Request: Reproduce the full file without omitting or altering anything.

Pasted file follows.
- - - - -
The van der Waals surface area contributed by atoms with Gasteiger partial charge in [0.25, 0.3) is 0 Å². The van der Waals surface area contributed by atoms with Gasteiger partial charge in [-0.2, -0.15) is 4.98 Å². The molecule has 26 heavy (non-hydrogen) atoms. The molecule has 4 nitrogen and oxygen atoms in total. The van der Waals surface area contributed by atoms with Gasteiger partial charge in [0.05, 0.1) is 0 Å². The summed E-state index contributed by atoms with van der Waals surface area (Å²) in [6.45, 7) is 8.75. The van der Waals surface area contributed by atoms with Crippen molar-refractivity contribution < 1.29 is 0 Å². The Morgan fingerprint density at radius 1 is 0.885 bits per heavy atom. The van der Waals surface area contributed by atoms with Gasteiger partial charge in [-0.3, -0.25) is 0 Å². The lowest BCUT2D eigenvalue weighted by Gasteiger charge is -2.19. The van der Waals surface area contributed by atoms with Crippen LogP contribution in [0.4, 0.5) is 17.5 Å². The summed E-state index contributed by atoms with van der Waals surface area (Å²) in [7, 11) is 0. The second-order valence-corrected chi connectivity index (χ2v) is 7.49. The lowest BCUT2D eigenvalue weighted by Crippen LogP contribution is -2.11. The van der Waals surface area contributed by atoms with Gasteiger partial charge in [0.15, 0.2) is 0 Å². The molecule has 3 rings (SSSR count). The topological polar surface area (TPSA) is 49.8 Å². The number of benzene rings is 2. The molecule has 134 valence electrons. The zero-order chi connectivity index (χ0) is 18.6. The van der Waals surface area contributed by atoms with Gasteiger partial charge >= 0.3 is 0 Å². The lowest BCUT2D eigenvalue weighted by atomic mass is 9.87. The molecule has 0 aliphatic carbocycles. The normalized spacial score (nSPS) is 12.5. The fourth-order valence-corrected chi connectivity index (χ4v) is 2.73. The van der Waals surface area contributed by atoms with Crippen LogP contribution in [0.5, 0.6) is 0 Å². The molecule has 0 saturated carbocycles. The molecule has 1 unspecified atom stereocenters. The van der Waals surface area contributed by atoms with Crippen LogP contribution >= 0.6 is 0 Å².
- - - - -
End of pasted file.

The van der Waals surface area contributed by atoms with Gasteiger partial charge in [0.25, 0.3) is 0 Å². The van der Waals surface area contributed by atoms with Gasteiger partial charge in [-0.2, -0.15) is 4.98 Å². The molecule has 26 heavy (non-hydrogen) atoms. The molecule has 4 nitrogen and oxygen atoms in total. The van der Waals surface area contributed by atoms with Gasteiger partial charge in [0.05, 0.1) is 0 Å². The summed E-state index contributed by atoms with van der Waals surface area (Å²) in [6.45, 7) is 8.75. The van der Waals surface area contributed by atoms with Crippen molar-refractivity contribution < 1.29 is 0 Å². The Morgan fingerprint density at radius 1 is 0.885 bits per heavy atom. The van der Waals surface area contributed by atoms with Gasteiger partial charge in [-0.3, -0.25) is 0 Å². The lowest BCUT2D eigenvalue weighted by Gasteiger charge is -2.19. The van der Waals surface area contributed by atoms with Crippen LogP contribution in [0.4, 0.5) is 17.5 Å². The summed E-state index contributed by atoms with van der Waals surface area (Å²) in [7, 11) is 0. The second-order valence-corrected chi connectivity index (χ2v) is 7.49. The lowest BCUT2D eigenvalue weighted by Crippen LogP contribution is -2.11. The van der Waals surface area contributed by atoms with Gasteiger partial charge in [0.15, 0.2) is 0 Å². The molecule has 3 rings (SSSR count). The topological polar surface area (TPSA) is 49.8 Å². The number of benzene rings is 2. The molecule has 134 valence electrons. The zero-order chi connectivity index (χ0) is 18.6. The van der Waals surface area contributed by atoms with Gasteiger partial charge >= 0.3 is 0 Å². The lowest BCUT2D eigenvalue weighted by atomic mass is 9.87. The molecule has 0 aliphatic carbocycles. The normalized spacial score (nSPS) is 12.5. The fourth-order valence-corrected chi connectivity index (χ4v) is 2.73. The van der Waals surface area contributed by atoms with Crippen LogP contribution in [0.5, 0.6) is 0 Å². The molecule has 0 saturated carbocycles. The molecule has 1 unspecified atom stereocenters. The van der Waals surface area contributed by atoms with Crippen LogP contribution >= 0.6 is 0 Å².